Recent technological advances have greatly improved the performance and features of embedded systems. With the number of just mobile devices now reaching nearly equal to the population of earth, embedded systems have truly become ubiquitous. These trends, however, have also made the task of managing their power consumption extremely challenging. In recent years, several techniques have been proposed to address this issue. In this paper, we survey the techniques for managing power consumption of embedded systems. We discuss the need of power management and provide a classification of the techniques on several important parameters to highlight their similarities and differences. This paper also reviews those techniques which use GPU and FPGA to improve energy efficiency of embedded systems. This paper is intended to help the researchers and application-developers in gaining insights into the working of power management techniques and designing even more efficient high-performance embedded systems of tomorrow.
Sparsh Mittal, “A Survey of Techniques For Improving Energy Efficiency in Embedded Computing Systems”, International Journal of Computer Aided Engineering and Technology (IJCAET), vol 6, no. 4, 2014. WWW
Recent years have witnessed a phenomenal growth in the computational capabilities and applications of GPUs. However, this trend has also led to dramatic increase in their power consumption. This paper surveys research works on analyzing and improving energy efficiency of GPUs. It also provides a classification of these techniques on the basis of their main research idea. Further, it attempts to synthesize research works which compare energy efficiency of GPUs with other computing systems, e.g. FPGAs and CPUs. The aim of this survey is to provide researchers with knowledge of state-of-the-art in GPU power management and motivate them to architect highly energy-efficient GPUs of tomorrow.
Sparsh Mittal, Jeffrey S Vetter, “A Survey of Methods for Analyzing and Improving GPU Energy Efficiency”, in ACM Computing Surveys, vol. 47, no. 2, pp. 19:1-19:23, 2014. [WWW]
Many current high-performance clusters include one or more GPUs per node in order to dramatically reduce application execution time, but the utilization of these accelerators is usually far below 100%. In this context, emote GPU virtualization can help to reduce acquisition costs as well as the overall energy consumption. In this paper, we investigate the potential overhead and bottlenecks of several “heterogeneous” scenarios consisting of client GPU-less nodes running CUDA applications and remote GPU-equipped server nodes providing access to NVIDIA hardware accelerators. The experimental evaluation is performed using three general-purpose multicore processors (Intel Xeon, Intel Atom and ARM Cortex A9), two graphics accelerators (NVIDIA GeForce GTX480 and NVIDIA Quadro M1000), and two relevant scientific applications (CUDASW++ and LAMMPS) arising in bioinformatics and molecular dynamics simulations.
(A. Castelló, J. Duato, R. Mayo, A. J. Peña, E. S. Quintana-Ortí, V. Roca, and F. Silla, “On the Use of Remote GPUs and Low-Power Processors for the Acceleration of Scientific Applications”. Fourth International Conference on Smart Grids, Green Communications and IT Energy-aware Technologies, ENERGY 2014, Chamonix (France), pp. 57–62, 20 – 24 April 2014. [PDF])
In this paper we evaluate the promise held by lowpower GPUs for non-graphic workloads that arise in embedded systems. Towards this, we map and implement 5 benchmarks, that find utility in very different application domains, to an embedded GPU. Our results show that apart from accelerated performance, embedded GPUs are promising also because of their energy efficiency which is an important design goal for battery-driven mobile devices. We show that adopting the same optimization strategies as those used for programming high-end GPUs might lead to worse performance on embedded GPUs. This is due to restricted features of embedded GPUs, such as, limited or no user-defined memory, small instruction-set, limited number of registers, among others. We propose techniques to overcome such challenges, e.g., by distributing the workload between GPUs and multi-core CPUs, similar to the spirit of heterogeneous computation.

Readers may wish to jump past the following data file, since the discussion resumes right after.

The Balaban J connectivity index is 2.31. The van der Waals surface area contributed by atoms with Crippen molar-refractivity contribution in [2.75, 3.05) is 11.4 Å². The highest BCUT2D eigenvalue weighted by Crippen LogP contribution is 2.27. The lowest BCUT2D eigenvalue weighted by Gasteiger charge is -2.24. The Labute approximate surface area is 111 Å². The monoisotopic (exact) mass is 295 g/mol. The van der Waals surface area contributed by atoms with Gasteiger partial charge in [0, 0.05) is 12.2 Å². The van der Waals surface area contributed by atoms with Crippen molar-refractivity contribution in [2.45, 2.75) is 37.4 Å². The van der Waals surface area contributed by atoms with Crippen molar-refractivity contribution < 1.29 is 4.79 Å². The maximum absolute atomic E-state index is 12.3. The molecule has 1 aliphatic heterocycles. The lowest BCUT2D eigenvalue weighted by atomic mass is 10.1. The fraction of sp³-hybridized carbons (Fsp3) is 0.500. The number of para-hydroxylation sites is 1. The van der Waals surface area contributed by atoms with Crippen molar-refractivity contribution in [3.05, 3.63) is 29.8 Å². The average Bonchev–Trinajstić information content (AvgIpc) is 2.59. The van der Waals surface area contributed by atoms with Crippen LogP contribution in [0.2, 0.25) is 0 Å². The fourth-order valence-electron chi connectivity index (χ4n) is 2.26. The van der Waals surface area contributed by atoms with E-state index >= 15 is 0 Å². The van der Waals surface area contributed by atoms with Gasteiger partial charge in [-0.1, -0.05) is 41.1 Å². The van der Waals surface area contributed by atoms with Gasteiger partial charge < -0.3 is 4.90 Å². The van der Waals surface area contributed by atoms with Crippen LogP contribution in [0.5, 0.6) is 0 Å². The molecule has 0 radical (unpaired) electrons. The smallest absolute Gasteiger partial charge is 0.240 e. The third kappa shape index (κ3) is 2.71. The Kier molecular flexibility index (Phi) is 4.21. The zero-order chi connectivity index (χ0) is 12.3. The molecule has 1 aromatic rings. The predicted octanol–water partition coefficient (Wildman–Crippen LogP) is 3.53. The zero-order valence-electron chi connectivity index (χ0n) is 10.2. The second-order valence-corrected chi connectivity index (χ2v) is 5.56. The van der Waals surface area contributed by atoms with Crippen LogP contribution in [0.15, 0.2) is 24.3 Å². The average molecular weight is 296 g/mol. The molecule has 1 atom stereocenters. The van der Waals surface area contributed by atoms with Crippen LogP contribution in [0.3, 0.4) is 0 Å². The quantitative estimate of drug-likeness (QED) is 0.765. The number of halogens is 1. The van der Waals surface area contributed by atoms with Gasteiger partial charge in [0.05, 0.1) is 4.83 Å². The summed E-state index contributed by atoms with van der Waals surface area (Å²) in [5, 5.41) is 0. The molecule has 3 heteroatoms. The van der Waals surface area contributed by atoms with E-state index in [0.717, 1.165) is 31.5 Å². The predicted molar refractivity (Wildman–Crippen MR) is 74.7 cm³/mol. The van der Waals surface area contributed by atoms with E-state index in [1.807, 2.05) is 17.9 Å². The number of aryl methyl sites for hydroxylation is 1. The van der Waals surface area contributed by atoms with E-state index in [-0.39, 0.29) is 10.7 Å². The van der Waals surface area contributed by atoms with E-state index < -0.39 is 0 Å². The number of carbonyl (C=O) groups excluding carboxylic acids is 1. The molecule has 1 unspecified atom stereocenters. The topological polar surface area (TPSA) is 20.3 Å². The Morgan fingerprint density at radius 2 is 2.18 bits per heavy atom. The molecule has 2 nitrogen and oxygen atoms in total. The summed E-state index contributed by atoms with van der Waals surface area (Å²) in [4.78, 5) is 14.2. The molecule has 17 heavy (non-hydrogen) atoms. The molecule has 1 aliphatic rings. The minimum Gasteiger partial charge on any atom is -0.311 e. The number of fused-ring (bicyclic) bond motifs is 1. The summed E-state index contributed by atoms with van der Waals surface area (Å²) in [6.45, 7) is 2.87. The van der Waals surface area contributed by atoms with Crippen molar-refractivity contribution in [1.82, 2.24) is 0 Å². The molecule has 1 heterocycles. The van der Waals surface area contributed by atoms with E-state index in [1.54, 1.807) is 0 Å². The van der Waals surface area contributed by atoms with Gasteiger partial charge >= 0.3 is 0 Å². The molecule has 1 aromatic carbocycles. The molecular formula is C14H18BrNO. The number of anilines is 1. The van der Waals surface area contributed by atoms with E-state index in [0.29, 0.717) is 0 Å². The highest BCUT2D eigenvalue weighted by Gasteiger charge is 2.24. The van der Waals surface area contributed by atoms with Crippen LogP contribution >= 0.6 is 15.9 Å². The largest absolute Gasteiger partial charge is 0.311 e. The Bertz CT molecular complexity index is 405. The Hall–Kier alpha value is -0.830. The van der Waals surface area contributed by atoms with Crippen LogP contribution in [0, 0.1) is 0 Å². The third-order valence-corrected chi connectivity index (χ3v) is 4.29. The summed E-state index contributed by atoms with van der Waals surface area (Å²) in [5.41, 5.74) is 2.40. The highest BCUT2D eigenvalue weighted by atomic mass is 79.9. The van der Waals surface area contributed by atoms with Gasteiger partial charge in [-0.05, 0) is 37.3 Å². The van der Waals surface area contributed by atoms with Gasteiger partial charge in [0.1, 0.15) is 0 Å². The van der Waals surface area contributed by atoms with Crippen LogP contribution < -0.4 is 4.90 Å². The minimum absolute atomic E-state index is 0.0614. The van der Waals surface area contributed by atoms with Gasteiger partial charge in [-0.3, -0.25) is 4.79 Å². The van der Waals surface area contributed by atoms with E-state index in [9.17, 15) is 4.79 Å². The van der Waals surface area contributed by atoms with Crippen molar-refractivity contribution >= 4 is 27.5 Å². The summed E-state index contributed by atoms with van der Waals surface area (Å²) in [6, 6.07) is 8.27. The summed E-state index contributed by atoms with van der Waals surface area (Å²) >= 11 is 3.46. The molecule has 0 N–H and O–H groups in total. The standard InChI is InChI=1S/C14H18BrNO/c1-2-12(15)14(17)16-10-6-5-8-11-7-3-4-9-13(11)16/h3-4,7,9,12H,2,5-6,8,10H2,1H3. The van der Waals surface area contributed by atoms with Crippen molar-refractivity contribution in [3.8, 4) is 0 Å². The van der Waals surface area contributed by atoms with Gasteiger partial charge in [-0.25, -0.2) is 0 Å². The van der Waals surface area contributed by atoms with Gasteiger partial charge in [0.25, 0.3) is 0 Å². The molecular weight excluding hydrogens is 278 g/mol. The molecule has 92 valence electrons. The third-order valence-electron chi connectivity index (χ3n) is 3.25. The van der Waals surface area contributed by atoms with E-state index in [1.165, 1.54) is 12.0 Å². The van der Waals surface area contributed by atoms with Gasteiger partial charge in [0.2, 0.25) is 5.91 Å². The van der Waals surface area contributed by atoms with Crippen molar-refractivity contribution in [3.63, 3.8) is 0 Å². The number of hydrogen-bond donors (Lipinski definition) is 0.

(Arian Maghazeh, Unmesh D. Bordoloi, Petru Eles and Zebo Peng: “General Purpose Computing on Low-Power Embedded GPUs: Has It Come of Age?”, 13th International Conference on Embedded Computer Systems: Architectures, Modeling, and Simulation, Samos, Greece, July 15-18, 2013. [Preprint])
This paper by Takizawa et al. at Tohoku University describes a programming framework named Stream Programming with Runtime Auto-Tuning (SPRAT) that combines a high-level programming language with runtime processor selection. Today, a commodity PC can be seen as a hybrid computing system equipped with two different kinds of processors, i.e. CPU and GPU. Since the superiorities of GPUs in the performance and the power efficiency strongly depend on the system configuration and the data size determined at run time, a programmer cannot always know which processor should be used to execute a certain kernel. Therefore, this paper describes the SPRAT framework, which dynamically selects an appropriate processor so as to improve energy efficiency. The evaluation results clearly indicate that the run-time processor selection on execution of each kernel with the given data streams is promising for energy-aware computing on a hybrid computing system. (SPRAT:Runtime Processor Selection for Energy-aware Computing. Hiroyuki Takizawa, Katuto Sato, and Hiroaki Kobayashi. To appear in Proceedings of IEEE Cluster 2008 (the 3rd international workshop on automatic performance tuning).)